Tour: Meeting the future of BSA Guns
PUBLISHED: 13:43 26 June 2018
The editor meets the future of BSA guns
Like many people, I was deeply saddened to hear that there will be no shooting events at all when the Commonwealth Games are held in Birmingham in 2022. The reason given was that shooting is only done by old men, and is therefore not inclusive enough for modern society. Of course, they’re wrong because shooting is enjoyed by young and old, men and women. With that thought in my mind, I was happy to visit Birmingham, to meet the young people who work at Birmingham Small Arms and to find out how this great British company is investing in the future.
I was met in the design office by a friendly face that I know well – Stephen Greenacre. He became one of BSA’s key design and development engineers at just 25 years of age, and now forms a significant part of the team. His background is in the aerospace industry and he played a large part in the design and development of BSA’s impressive Defiant bullpup. In the same office, Ollie and Chelsea are enjoying apprentice positions, whilst a fourth member, Lewis, was at college on the day I visited. All are in their twenties.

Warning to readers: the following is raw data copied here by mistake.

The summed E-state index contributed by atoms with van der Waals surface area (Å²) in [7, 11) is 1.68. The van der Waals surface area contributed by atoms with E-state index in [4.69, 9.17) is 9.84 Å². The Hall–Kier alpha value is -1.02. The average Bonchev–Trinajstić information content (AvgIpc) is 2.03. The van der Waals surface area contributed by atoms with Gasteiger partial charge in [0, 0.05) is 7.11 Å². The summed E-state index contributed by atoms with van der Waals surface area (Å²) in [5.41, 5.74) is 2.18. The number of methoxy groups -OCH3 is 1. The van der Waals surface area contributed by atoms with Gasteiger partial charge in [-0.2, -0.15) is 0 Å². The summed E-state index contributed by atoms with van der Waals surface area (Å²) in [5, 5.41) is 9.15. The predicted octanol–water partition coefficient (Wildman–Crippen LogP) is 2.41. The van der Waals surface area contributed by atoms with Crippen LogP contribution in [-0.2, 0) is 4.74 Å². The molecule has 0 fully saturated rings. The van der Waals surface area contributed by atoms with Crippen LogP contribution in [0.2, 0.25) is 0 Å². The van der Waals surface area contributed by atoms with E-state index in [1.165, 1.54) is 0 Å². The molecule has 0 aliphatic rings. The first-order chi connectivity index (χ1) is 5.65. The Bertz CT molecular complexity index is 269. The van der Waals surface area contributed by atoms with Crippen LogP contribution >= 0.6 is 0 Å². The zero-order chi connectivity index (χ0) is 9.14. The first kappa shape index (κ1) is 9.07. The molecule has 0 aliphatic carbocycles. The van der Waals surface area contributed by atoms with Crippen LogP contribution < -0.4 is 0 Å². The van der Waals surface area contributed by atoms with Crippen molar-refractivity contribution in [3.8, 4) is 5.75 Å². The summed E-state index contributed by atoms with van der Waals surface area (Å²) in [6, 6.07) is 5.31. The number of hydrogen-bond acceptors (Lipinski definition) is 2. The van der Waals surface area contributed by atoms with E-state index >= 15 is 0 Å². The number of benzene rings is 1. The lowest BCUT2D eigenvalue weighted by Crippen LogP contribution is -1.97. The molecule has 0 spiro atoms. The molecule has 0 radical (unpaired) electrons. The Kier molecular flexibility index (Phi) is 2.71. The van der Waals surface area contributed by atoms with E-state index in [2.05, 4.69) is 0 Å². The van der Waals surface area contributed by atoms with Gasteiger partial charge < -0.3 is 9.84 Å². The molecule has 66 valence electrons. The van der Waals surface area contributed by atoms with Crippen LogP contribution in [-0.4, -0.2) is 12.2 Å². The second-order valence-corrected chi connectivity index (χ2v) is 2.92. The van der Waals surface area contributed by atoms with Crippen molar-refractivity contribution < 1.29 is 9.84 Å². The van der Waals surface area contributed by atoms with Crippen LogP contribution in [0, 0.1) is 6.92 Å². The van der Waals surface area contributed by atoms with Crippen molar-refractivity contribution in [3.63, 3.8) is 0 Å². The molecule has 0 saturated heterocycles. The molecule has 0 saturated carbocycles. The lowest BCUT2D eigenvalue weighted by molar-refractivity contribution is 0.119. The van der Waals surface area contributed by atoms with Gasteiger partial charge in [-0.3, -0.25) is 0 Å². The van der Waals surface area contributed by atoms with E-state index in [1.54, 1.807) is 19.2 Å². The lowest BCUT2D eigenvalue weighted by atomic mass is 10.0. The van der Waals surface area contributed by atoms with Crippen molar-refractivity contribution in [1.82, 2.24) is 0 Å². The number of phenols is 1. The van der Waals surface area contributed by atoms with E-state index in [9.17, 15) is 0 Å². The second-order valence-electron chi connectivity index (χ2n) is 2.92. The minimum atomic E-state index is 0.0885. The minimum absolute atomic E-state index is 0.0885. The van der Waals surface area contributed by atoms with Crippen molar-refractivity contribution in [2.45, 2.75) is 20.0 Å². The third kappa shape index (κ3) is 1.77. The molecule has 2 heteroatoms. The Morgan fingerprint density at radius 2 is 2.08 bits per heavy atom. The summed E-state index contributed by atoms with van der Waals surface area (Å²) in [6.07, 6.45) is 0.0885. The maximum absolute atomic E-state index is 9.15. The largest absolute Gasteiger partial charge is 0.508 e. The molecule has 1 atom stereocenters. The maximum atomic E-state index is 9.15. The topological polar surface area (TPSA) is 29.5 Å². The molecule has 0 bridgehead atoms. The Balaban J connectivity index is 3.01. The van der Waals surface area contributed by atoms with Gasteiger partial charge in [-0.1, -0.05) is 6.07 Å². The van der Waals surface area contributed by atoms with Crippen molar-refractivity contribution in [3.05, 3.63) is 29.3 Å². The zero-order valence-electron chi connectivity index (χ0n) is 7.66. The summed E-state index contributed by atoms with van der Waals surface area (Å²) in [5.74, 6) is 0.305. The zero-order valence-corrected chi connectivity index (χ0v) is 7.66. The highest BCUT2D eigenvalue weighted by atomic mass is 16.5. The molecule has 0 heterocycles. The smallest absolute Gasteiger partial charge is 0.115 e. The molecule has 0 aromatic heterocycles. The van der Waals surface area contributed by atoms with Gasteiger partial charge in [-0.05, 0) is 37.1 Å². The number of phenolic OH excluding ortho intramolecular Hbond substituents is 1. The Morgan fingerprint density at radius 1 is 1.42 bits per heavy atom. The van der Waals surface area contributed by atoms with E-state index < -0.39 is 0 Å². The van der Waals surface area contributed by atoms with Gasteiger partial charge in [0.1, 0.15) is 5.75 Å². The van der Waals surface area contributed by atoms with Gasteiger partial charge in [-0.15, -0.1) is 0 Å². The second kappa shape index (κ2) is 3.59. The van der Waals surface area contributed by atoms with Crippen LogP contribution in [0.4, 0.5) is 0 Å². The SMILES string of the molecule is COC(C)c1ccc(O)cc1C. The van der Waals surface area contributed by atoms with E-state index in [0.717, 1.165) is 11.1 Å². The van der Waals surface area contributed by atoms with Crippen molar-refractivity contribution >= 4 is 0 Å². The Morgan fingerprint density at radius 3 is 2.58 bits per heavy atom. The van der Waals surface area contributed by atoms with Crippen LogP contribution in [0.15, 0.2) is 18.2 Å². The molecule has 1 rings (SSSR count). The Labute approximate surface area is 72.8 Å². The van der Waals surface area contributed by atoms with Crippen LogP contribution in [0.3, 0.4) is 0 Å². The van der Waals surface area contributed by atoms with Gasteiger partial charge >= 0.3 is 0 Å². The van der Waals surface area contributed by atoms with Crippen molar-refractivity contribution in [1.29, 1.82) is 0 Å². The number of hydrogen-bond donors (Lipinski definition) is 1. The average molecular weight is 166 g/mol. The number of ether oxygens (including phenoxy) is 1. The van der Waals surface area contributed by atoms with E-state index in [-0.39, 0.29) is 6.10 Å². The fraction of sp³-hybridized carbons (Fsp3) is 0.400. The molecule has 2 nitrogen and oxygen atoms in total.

This represents a huge investment by the company, in the long-term future, and a route for these people to develop their skills in a city once famous for gun-making. As high-volume production jobs move to the Far East, Britain’s future lies in our specialist skills and in doing the things that other countries can’t. This requires investment and commitment for the long term, and it’s no coincidence that many of the best pre-charged pneumatic rifles are made in England. The Chinese might be able to make very inexpensive break-barrel springers, but the best sporting air rifles still come from the UK.
Alongside the computers and 3D printers, I noted many rough prototypes of guns that had been built to test ideas; for example, a very early version of the Defiant that had a bolt action, rather than a side lever. Sure, they were a long way from the finished item, but they’d done their work in a test rig, and in the shooting tunnels at the rear of the factory either to prove the idea, or to show the direction that should be taken.
For me, it was the ideal response to the contention that shooting is only for the old. Meeting the young designers proved to me that the sport does indeed have a long and innovative future ahead, and I congratulate BSA for playing their part in making it happen.